I’ve been struggling with whether or not to even write this post. On the one hand, the legalization of gay marriage was such a wonderful event, and I don’t want to bring anybody down. On the other hand, there are plenty of people who will point to posts like this one and say “See, this is why the gays shouldn’t be allowed to get married. Everyone knows they bounce from one relationship to another.” Never mind that the divorce rate in America is somewhere between 40% and 50%. (Check out the CDC numbers on divorce and marriage here, or this fascinating New York Times article that tracks divorce rates by the decade in which couples were married. It suggests the divorce rate may actually be going down.)
Still, divorce is a reality for many people who get married, no matter what the official numbers are, and it’s a reality for me.
October 6th, 2014 should have been a wonderful day for me. Instead, it remains bittersweet in my memory. On that day, the Supreme Court of the United States declined to take up the state of Wisconsin’s case appeal as to the constitutionality of its gay marriage ban, effectively legalizing same-sex marriage in the state. I remember being incredibly elated and desperately sad, in a swirling mish-mash of contradictory feelings I hope I never have to experience again.
My soon-to-be ex-wife and I were married in 2006 after gay marriage was legalized in Manitoba, the province in which I was born, and where I still have family. That was an amazing day, one I still remember fondly, despite what has come since. At that time, I was desperately happy, but things changed. The blame can be laid at both our feet, I think. I know I certainly bear my fair share. My ex is a wonderful woman, however, after eight years we had grown in different directions. My life and my career were taking off, while hers was starting to wind down, and I was no longer able to breach the gap that had grown between us. There were many issues there, and I don’t intend to go into them, that’s not what this post is about. Suffice it to say, I’ve never borne her any ill-will.
That October day, I could get a divorce without having to go back to Winnipeg. So while I was thrilled that I was now legally married in Wisconsin, my excitement was tempered by the fact that it also meant I could put a final and legal end to my irretrievably-broken marriage. That is what I have been doing for the past six months.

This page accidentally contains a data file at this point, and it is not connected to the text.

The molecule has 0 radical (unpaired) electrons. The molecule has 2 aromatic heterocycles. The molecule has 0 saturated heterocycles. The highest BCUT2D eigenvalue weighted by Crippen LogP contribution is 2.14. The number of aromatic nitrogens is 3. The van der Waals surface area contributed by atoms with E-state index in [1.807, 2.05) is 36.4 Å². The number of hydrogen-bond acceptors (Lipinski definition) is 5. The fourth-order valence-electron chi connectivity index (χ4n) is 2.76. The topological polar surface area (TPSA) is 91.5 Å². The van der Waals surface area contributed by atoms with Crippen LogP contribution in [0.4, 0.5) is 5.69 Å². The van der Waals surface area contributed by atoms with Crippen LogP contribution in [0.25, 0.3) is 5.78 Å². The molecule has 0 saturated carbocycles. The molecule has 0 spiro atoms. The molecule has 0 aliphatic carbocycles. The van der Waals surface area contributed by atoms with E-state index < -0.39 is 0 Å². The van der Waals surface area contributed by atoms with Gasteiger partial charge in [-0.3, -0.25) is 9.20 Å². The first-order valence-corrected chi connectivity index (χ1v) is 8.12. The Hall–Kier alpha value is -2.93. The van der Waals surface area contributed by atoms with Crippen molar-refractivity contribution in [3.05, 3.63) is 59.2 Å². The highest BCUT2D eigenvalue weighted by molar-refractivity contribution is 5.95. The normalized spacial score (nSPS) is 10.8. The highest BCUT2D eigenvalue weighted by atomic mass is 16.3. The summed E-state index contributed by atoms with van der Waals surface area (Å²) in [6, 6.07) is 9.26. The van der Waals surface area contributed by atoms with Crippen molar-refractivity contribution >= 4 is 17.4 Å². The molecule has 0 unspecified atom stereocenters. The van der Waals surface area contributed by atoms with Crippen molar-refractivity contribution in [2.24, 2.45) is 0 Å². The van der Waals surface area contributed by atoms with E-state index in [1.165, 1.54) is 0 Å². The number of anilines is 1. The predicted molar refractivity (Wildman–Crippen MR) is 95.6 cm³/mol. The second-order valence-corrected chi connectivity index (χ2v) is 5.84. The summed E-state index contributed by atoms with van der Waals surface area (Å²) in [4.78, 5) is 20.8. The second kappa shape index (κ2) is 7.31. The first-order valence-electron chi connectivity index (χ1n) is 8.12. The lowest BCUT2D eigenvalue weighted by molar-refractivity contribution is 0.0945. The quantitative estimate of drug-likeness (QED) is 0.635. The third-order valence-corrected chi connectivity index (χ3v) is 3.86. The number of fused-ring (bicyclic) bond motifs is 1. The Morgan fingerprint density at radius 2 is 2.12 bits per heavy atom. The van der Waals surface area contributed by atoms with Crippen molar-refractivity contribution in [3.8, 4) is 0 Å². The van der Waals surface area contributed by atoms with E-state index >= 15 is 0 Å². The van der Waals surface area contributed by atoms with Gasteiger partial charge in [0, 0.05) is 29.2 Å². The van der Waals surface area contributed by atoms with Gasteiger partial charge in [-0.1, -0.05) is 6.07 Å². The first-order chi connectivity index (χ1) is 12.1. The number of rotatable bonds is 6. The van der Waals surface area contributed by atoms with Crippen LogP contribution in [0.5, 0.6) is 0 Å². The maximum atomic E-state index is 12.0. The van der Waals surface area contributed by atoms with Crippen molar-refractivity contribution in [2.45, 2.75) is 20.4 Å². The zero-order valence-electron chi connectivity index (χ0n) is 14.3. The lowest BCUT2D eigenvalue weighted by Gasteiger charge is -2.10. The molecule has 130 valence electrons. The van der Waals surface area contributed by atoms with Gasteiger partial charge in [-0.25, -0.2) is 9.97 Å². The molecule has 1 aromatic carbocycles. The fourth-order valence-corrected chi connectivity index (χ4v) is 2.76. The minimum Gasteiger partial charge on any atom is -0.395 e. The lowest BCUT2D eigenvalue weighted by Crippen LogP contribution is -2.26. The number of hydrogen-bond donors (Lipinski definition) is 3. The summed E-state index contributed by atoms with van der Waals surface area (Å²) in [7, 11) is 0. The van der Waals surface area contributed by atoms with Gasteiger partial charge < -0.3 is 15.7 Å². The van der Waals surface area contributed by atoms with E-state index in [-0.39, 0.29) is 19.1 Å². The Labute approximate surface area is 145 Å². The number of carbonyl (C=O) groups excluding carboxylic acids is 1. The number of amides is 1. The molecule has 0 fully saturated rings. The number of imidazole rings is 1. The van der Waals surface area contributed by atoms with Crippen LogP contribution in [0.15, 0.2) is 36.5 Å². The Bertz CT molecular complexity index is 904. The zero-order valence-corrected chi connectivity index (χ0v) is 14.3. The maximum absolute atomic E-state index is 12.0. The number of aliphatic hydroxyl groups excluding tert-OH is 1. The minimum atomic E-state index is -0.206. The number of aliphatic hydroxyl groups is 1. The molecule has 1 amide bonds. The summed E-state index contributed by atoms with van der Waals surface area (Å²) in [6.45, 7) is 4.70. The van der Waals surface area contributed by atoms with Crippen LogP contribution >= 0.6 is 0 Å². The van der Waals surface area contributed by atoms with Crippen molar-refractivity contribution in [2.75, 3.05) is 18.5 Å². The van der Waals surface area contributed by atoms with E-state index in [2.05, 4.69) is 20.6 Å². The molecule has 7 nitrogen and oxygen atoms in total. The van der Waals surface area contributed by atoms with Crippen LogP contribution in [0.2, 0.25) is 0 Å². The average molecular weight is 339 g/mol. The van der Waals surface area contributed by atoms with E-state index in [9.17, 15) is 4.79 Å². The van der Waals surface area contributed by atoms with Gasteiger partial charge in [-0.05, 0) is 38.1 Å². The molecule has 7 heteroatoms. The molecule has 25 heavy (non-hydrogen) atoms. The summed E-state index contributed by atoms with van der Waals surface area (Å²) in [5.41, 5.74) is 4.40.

The process is difficult. It’s emotionally draining and every time I have to deal with it and my ex, I feel like I’ve been put through the wringer. I can understand how divorcees can end up hating each other, even with the best of intentions to remain amicable. Even if they hadn’t hated each other before the divorce, it’s difficult not to be pulled into the resentment and frustration of the process and end up hating the other by the end. There are days I have to remind myself that the process is what’s frustrating me. Some days I even believe it.
It’s been an emotional marathon, compounded by the fact that we have a house we’re working on getting into shape to sell, which only adds another layer of sadness. I can still recall the excitement I had when we moved in, and readying it for sale to someone else hurts. Neither of us is in a position to keep it on our own, so it’s the right decision, but that doesn’t make it any easier. Incidentally, that’s not a terrible metaphor for my decision to end things between us.
As hard as it’s been, it would be soooooo much more difficult to go through all of this outside the courts. Divorce is hard and it sucks so much more than I anticipated, but having to disentangle two lives without the benefit of legal structure would be infinitely worse. I watched a very good friend of mine go through that years ago after her six-year relationship with her girlfriend failed. The crap her ex put my friend through is not to be believed. It’s something I wouldn’t have believed if I hadn’t witnessed much of it myself. To discover that anyone is capable of doing such things to the person they once claimed to love is incredibly saddening. It’s even worse when it was someone I had liked.
So yes, gay marriages will sometimes end in divorce, probably at the same rate as straight marriages I would imagine. But the right to get divorced, the right to rationally and legally disentangle on life from another is just as important as the right to inherit from your spouse, or to visit the in the hospital, or to raise your children upon the death of the other. It’s as important as sharing benefits, filing taxes together, and the hundreds of other rights and benefits afforded to married couples. The rights and benefits of marriage are hugely important to gays, just as they are to heterosexuals. The right to be married has been incredibly important to our community, but just as important is the right to end a marriage.
This post may anger some people and it may vindicate others, but there you have it. I would love to say that I had nothing but happiness over that October 2014 decision and the one of this past summer, but I was of two minds. However, those decisions meant I could end one chapter of my life.
Now I’ll work on starting the next.